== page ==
BeBook Mini eBook reader
The interface doesn't thrill us, but we like the wide range of file formats supported by the BeBook Mini eBook reader
- Sophisticated searching
- Quite complex
The mini is a slim, server-size appliance that brings the speed and relevance of Google's search engine to your company's network.
Price$ 4,695.00 (AUD)
The BeBook Mini is a compact eBook reader with a 5in screen. It scores points over Amazon's Kindle in some areas, but overall it faces an uphill battle to gain market share; we also think there is substantial room for refinement.
For companies like BeBook, Amazon's hotly anticipated Kindle hitting Australian shores is a mixed blessing. On one hand, the Amazon Kindle is by far the world's best known eBook reader. On the other, the Kindle has helped raise the profile of eBooks dramatically and therefore build the overall market for devices like the BeBook Mini.
As its name implies, the BeBook Mini eBook reader is quite small. It measures just 105x150mm and is less than a centimetre thick; it weighs 160 grams. It's smaller than the Kindle but the design is not as sleek. For an obscure and unnecessary mobile phone comparison, think of the rather chunky and no doubt forgotten LG TU550 versus the iPhone.
Like the Kindle, the BeBook Mini uses an e-ink/electronic paper display (EPD). This technology requires power to render a page but not to continue displaying it. In other words, you don't have to turn on the BeBook Mini every time you want to continue reading — the current page will just sit there without draining any power. The battery is rated at 7000 page turns, and you can recharge it by connecting the included USB cable to your PC.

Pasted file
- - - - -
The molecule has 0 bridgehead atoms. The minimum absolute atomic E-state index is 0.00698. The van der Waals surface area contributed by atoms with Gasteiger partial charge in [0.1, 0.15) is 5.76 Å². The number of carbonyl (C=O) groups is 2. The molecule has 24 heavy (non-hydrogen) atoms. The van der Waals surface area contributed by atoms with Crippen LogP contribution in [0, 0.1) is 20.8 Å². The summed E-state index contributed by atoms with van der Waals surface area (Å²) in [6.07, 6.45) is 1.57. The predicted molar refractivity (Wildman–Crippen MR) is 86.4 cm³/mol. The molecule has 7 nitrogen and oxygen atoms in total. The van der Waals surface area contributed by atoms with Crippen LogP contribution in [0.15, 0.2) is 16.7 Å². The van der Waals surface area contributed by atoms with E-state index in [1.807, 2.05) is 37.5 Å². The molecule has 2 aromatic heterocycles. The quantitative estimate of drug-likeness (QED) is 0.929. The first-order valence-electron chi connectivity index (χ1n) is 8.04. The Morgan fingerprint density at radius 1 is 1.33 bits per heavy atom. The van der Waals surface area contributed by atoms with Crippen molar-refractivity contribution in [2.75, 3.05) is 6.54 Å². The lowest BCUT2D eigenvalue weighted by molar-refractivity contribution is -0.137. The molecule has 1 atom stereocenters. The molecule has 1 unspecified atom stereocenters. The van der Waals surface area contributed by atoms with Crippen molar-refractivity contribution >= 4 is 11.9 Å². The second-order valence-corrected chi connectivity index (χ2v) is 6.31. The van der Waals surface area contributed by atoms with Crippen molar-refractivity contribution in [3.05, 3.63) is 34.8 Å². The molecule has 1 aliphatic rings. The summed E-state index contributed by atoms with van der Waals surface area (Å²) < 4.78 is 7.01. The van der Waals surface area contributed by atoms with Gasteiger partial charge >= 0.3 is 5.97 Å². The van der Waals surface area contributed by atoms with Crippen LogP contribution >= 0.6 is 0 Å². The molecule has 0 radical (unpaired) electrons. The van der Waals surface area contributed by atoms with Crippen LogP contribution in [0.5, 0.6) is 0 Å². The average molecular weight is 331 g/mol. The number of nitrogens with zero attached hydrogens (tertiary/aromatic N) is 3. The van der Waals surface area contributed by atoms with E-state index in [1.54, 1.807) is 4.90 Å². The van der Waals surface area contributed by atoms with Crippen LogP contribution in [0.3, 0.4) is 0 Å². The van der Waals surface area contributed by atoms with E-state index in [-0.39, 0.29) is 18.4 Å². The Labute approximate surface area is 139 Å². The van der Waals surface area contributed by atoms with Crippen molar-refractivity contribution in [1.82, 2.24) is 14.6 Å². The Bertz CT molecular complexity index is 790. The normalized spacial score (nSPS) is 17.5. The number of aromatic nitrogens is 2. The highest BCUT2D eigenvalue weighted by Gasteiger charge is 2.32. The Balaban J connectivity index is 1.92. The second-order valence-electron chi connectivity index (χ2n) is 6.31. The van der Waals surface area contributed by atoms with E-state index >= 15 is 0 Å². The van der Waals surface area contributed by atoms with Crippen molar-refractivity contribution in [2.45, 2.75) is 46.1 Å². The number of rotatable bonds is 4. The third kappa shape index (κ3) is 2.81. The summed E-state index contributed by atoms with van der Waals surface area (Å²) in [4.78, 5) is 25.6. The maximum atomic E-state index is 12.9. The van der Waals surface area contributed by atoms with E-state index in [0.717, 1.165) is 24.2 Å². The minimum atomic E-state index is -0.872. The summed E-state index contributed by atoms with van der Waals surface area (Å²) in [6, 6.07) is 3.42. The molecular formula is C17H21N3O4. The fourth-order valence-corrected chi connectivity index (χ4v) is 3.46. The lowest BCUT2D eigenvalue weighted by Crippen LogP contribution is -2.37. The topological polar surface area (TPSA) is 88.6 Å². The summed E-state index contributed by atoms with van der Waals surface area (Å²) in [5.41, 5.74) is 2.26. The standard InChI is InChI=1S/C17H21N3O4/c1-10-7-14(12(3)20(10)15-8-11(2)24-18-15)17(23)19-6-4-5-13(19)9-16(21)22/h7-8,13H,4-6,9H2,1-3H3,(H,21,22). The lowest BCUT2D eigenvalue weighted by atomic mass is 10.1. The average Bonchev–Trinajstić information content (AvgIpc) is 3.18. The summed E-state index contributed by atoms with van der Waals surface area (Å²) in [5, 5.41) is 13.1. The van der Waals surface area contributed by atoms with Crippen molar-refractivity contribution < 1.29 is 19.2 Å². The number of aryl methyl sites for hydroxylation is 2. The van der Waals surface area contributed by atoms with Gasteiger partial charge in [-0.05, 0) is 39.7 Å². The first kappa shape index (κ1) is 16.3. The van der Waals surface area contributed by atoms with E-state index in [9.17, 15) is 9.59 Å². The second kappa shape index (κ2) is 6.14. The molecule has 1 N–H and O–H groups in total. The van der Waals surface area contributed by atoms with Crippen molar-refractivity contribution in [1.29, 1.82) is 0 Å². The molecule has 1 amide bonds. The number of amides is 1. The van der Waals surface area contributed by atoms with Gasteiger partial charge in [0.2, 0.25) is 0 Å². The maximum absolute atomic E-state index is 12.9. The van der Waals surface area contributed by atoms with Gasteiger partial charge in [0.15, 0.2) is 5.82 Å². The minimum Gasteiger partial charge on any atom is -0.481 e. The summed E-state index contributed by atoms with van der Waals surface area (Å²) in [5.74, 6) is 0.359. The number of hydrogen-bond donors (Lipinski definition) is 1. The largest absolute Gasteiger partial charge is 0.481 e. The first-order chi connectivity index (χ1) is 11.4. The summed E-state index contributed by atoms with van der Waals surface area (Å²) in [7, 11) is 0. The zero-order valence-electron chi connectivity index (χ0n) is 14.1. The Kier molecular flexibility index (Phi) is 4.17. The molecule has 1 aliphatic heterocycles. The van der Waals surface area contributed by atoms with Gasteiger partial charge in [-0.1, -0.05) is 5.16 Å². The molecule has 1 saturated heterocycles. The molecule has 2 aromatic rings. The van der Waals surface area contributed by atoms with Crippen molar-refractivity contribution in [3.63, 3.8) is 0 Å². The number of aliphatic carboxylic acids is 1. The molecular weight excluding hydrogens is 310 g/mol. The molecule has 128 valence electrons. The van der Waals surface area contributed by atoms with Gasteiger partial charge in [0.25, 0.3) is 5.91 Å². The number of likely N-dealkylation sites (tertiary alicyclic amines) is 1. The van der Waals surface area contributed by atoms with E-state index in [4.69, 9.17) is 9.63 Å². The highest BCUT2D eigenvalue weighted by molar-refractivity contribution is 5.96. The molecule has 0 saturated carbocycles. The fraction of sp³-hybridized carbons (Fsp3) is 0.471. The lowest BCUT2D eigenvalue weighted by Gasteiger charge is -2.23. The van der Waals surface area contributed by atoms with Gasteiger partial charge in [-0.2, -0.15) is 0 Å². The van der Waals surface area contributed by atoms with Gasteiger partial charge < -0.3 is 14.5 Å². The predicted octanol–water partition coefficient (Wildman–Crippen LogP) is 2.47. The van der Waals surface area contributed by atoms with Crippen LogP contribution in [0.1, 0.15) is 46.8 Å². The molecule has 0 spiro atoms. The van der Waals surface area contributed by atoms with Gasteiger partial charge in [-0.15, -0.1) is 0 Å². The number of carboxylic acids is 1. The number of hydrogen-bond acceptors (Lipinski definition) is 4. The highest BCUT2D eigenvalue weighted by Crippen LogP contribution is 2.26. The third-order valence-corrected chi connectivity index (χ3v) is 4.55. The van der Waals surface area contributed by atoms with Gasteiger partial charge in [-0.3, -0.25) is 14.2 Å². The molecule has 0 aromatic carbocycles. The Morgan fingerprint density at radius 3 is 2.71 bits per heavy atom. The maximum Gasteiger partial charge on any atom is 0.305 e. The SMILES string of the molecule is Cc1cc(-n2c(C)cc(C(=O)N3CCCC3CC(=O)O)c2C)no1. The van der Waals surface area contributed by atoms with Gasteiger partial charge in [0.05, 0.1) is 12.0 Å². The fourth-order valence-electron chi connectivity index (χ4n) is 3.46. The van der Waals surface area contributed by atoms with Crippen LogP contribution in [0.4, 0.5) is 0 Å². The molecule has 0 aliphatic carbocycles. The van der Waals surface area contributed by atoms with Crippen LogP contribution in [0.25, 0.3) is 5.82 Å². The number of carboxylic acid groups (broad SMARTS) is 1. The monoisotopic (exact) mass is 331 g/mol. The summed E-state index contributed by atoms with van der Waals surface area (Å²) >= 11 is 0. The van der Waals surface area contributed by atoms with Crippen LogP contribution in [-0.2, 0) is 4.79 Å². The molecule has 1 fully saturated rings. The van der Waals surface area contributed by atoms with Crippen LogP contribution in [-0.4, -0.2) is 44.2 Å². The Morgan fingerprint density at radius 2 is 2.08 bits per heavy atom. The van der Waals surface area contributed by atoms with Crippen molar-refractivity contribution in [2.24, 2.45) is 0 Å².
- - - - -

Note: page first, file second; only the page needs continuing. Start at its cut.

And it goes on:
An EPD is quite astonishing the first time you see it. There's no backlighting, so it's far less fatiguing to read than the LCD displays used on mobile phones and notebook computers. In the right light the BeBook Mini can look almost like a product mock-up, with a sheet of paper inserted into a plastic grey case. The contrast is not as good as most physical books but it’s still adequate. As well as text, the BeBook Mini's screen can display images in eight levels of grey; not ideal for displaying photos but the quality is fine for many graphs and diagrams.
We did notice some strange text layout in the test Word and PDF documents we viewed (odd line breaks, for example). When a document uses a serif font it can be hard to read at small sizes (the zoom controls let you adjust text to a comfortable viewing size, and at higher zoom levels some documents are displayed in a landscape orientation).
Whereas the Kindle has a full QWERTY keyboard and a funky mini-joystick, the BeBook Mini has 10 number keys and a smattering of other buttons for functions like turning a page. The controls are adequate for reading books, but searching is a cumbersome task. The lack of a keyboard means you have to use the number keys in a similar fashion to typing an SMS on a conventional mobile phone — without predictive text input.
That's not to say that the BeBook doesn't score some points over the Kindle. It has an SD slot that takes memory cards up to 16GB in capacity; there is also 512MB of internal memory. This essentially means you can carry the US Library of Congress around if you have 1280 SD cards.